Editorial Note: The incident described in this report underscores the continuing risks for adult lead poisoning in the United States, particularly among workers in construction trades (4). In addition, the findings of the GCHD investigation indicate the need for increased education of employers, employees, and health-care providers regarding lead exposure and poisoning. In this incident, the employer was unaware of, or disregarded, the hazard associated with sandblasting older buildings that are likely to have surfaces coated with lead-containing paint; the employees also may not have recognized the immediate potential for workplace-related lead exposure. Finally, although this problem was eventually recognized by a health-care provider who then notified local health authorities, the opportunity for earlier intervention was missed because of delays in identification of lead toxicity and reporting of elevated BLLs.
One of the national health objectives for the year 2000 is to eliminate occupational exposures that result in BLLs > 25 [micro]g/dL (objective 10.8) (5). The prevention of occupational lead poisoning requires increased awareness by both employers and employees of the sources of lead exposure in the workplace and the methods for reducing worker exposure and requires an increased level of suspicion and compliance with reporting requirements by health-care providers.
(1.)CDC. Elevated blood lead levels in adults--United States, second quarter, 1992. MMWR 1992; 41:715--6.
(2.)U.S. Environmental Protection Agency. Guidance on residential lead-based paint, lead-contaminated dust, and lead-contaminated soil. [Memorandum from Lynn Goldman, Assistant Administrator]. Washington, DC: US Environmental Protection Agency, Office of Prevention, Pesticides, and Toxic Substances, July 14, 1994.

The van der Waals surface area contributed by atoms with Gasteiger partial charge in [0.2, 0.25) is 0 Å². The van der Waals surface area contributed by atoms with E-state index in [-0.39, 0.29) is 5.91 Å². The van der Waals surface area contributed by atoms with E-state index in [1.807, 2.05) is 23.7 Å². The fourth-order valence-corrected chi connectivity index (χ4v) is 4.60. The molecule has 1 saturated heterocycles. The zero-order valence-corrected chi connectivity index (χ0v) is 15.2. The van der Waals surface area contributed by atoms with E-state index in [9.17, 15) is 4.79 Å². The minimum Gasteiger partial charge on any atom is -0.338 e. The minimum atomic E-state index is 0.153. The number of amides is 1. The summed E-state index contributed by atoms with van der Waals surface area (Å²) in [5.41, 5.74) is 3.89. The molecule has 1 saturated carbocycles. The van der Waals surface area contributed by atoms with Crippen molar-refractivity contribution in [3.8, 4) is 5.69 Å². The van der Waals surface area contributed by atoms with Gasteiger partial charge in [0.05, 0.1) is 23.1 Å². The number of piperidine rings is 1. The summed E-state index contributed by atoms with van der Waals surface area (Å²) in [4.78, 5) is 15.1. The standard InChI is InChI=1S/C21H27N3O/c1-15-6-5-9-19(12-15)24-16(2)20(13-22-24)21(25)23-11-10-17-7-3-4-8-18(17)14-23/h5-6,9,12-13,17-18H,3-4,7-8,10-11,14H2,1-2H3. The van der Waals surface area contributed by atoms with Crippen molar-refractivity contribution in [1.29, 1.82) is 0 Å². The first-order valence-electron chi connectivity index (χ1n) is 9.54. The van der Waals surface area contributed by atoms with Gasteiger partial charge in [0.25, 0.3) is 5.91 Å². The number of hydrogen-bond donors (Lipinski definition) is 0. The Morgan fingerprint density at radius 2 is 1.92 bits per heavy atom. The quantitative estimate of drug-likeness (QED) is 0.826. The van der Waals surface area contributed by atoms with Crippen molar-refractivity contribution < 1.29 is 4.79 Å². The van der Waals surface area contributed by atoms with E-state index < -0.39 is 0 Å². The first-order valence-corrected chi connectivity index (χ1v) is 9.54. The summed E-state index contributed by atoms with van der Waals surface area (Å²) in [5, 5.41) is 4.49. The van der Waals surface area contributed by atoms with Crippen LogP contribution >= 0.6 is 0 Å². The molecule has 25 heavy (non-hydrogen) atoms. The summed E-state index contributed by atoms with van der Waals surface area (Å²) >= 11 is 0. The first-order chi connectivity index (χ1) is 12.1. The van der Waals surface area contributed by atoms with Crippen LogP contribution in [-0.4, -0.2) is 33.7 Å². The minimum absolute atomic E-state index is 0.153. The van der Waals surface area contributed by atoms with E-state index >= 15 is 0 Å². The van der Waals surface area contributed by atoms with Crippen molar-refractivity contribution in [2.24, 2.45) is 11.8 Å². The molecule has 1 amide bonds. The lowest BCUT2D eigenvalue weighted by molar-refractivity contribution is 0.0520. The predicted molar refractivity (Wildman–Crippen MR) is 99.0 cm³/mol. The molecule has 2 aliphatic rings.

(3.)Occupational Safety and Health Administration, US Department of Labor. Lead exposure in construction: interim final rule. Federal Register 1993; 58:26590--629. (29 CFR 1926).
(4.)CDC. Lead poisoning in bridge demolition workers--Georgia, 1992. MMWR 1993; 42:389--90.
(5.)Public Health Service. Healthy people 2000: national health promotion and disease prevention objectives--full report, with commentary. Washington, DC: US Department of Health and Human Services, 1991; DHHS publication no. (PHS)91-50212.
(*)Texas Health and Safety Code, chapter 84, section 99.1, 1985, mandates that BLLs [greater than or equal to] 40 [micro]g/dL in adults be reported to TDH.
([dagger])These workers were not tested until 5--6 weeks after their exposure ended.
([sections])For comparison, U.S. Environmental Protection Agency-recommended acceptable levels after residential lead abatement are 100 [micro]g/f[t.sup.2] for uncarpeted floors and 500 [micro]g/f[t.sup.2] for window sills (2). The extremely high levels measured in these wipe samples represent an occupational hazard and also pose a potential environmental exposure hazard.
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|Publication:||Morbidity and Mortality Weekly Report|
|Date:||Jan 27, 1995|